Dan Sandman

32: Robinson Crusoe by Daniel Defoe

In Adventure, Books, Fiction on 08/08/2014 at 12:00 pm

Robinson Crusoe by Daniel DefoeThe eighteenth century saw the first important developments in the English novel. Several significant writers of this time wrote popular fiction that would be enjoyed for centuries to come, Daniel Defoe was one such writer. He wrote stories for a mass audience, delivering exciting adventures with a moral tone. Defoe was a journalist with a clean and factual writing style. Rather than creating a fantastical or magical deserted island adventure, such as Shakespeare had in The Tempest, Defoe created a relatively realistic setting with a practical and moral character who works hard to better himself. Neither did Defoe use his island story as an obvious vehicle for satire as his contemporary Jonathan Swift did in Gulliver’s Travels. Indeed, this is a book that is celebrated for its non-psychological portrayal of isolation and loneliness.

Robinson Crusoe would have been considered a modern man, travelling against his father’s wishes to seek his fortune. Instead of taking up service with a great lord, he attempts to gain wealth through trade. After he becomes stranded, he resourcefully makes the most of his environment by building, farming and salvaging from the wrecked ship. The time he spends alone on his island gives Robinson Crusoe much scope for moral and religious reflection. His thoughts and meditations offer a refreshing perspective to balance against the exciting adventures and swashbuckling. The overall effect is both descriptively entertaining and intellectually stimulating.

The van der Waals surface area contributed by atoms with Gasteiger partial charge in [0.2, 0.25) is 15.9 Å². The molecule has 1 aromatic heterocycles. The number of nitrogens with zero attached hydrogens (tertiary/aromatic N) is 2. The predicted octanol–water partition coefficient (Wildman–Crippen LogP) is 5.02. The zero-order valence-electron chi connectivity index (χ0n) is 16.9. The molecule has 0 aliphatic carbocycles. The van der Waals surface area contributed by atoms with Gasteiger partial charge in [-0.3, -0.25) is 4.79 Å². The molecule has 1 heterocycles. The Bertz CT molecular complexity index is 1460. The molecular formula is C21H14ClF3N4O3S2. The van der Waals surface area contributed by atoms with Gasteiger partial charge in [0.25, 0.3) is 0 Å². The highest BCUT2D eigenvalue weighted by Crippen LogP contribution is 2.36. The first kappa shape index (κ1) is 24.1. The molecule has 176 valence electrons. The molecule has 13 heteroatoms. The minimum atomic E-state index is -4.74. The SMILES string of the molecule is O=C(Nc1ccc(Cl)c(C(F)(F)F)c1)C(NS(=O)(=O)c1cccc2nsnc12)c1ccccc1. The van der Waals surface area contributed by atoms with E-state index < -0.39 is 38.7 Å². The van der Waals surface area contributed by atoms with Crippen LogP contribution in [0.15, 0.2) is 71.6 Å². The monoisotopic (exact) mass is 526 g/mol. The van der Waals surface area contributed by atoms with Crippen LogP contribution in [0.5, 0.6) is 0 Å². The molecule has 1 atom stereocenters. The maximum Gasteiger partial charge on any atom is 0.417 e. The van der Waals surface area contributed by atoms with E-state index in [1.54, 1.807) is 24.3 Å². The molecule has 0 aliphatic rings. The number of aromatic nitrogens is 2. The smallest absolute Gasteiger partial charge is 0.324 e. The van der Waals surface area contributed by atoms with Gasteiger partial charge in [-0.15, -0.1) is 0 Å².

I think this book is underestimated as a mere adventure story for children and young adults. Reading it from an eighteenth century perspective has allowed me to highlight its place within history. It is an early novel of ideas, ideas such as the noble savage and religion as redemption. These concepts are not necessarily as relevant in the twenty-first century, but when they are seen from the perspective of Defoe’s Britain – an island nation forging the largest empire in history, a religious society looking to non-biblical stories for answers – things begin to fall into place. From a child’s point of view Robinson Crusoe is a cartoon character going on adventures and fighting savages. However, once the story is seen in context, it becomes a helpful device for opening up a wide range of discursive discussions.

A true classic.

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